“The Nameless Mode of Naming the Unnameable”: (Un)coding the Non-human in Mary Shelley’s Frankenstein

For centuries, philosophers have grappled with the ontological issue of what it means to be human. In her seminal novel, Frankenstein, Mary Shelley examines and challenges this very question. Shelley’s protagonist, Victor Frankenstein, endeavors to artificially create life, however, at the very moment of animation, he vehemently rejects his creation. Instead of being elated by his success, he is immediately repulsed by the “demoniacal corpse.” His rejection of the creature at that moment, which is continued throughout the remainder of the novel, functions as the catalyst for the creature’s subsequent violent and murderous actions.

Frontispiece of the 1831 edition of “Frankenstein; or, the Modern Prometheus” (British Library)

Much like both the creature’s fragmented body and the novel’s corresponding narrative bricolage, my project consists of multiple parts. The first part will focus on Shelley’s textual descriptions of the creature in the 1818 edition of the novel. I will examine how her decision to leave this character unnamed, instead referring to him throughout the text by various sub-human descriptors such as “dæmon,” “animal,” and “fiend,” reinforces the binary division between human and nonhuman.

The second part of my project will focus on how Shelley’s literary treatment of the creature evolved between the 1818 edition and the later 1831 published text. While I recognize that this type of a comparison could potentially expand to a much larger project, I plan to narrowly focus my examination on Shelley’s descriptions of the creature by conducting a variant analysis of the two texts using Juxta Commons. For my witnesses, I will use the existing online texts of the 1818 and 1831 editions edited by Stuart Curran.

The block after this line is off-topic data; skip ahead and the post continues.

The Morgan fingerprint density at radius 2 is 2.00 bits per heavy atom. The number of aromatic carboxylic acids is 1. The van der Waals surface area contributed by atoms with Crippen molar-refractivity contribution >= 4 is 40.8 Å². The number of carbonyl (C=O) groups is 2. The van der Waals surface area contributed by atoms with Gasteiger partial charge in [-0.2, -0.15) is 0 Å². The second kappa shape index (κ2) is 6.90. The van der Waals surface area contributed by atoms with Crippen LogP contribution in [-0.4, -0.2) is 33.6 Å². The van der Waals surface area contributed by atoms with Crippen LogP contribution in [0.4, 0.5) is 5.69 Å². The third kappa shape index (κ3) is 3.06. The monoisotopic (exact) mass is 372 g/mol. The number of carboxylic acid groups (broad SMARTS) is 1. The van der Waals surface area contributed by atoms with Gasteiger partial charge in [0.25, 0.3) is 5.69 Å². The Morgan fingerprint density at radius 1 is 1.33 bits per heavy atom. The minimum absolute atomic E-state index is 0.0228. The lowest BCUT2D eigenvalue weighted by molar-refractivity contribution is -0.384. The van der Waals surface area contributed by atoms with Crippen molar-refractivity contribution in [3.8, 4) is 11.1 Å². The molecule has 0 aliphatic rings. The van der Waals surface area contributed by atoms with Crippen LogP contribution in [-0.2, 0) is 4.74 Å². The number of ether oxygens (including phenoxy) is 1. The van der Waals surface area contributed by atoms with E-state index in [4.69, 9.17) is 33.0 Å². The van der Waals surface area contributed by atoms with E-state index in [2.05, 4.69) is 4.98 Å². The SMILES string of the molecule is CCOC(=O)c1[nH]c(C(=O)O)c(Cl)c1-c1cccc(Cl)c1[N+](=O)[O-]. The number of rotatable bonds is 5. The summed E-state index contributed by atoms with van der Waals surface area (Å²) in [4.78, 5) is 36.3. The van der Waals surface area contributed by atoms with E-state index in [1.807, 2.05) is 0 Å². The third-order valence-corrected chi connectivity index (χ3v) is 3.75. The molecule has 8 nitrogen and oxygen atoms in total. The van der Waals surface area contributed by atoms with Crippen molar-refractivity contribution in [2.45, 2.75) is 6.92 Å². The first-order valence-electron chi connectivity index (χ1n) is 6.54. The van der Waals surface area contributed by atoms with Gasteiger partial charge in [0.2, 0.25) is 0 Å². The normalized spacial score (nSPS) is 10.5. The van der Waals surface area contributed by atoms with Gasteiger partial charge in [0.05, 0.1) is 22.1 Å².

Image of sample variant analysis on Juxta Commons

The third and final part of my project will conclude by further exploring the binary distinction that Shelley created between human and non-human, but will be situated in the larger realm of digital humanities. Specifically, I plan to examine the challenge that “naming the unnameable” creates when attempting to code the character of Frankenstein’s monster in a current digitization project.

While the scholarly body of work on Frankenstein is expansive, both in terms of the depth and breadth of previous academic explorations, based on the research that I have done thus far, I have not found any similar projects with my specific focus (though I hope that as I continue to work on this project, I will find some other examples on which to base or model my work). The two primary questions that I plan to explore in my final project are:  What issues arise by the naming, or not naming, of the creature, both in terms of computer programming and in literary analysis? What does that tell us about how we as readers and as scholars make the distinction between human and the ‘other’?



“Articulating the Abstract: Theories of the Unnameable.” The Unnameable Monster in Literature and Film, by Maria Beville. Routledge, 2013, pp. 51–69.

Burnard, Lou. What is the Text Encoding Initiative? How to Add Intelligent Markup to Digital Resources. Marseille: Open Edition Press, 2014. Web. <http://books.openedition.org/oep/426>.

Carroll, Noel. “The Nature of Horror.” The Journal of Aesthetics and Art Criticism, vol. 46, no. 1, 1987, pp. 51–59.

Cummings, James. “The Text Encoding Initiative and the Study of Literature.” A Companion to Digital Literary Studies, edited by Ray Siemens and Susan Schreibman. Oxford: Blackwell, 2008, www.digitalhumanities.org/companionDLS/.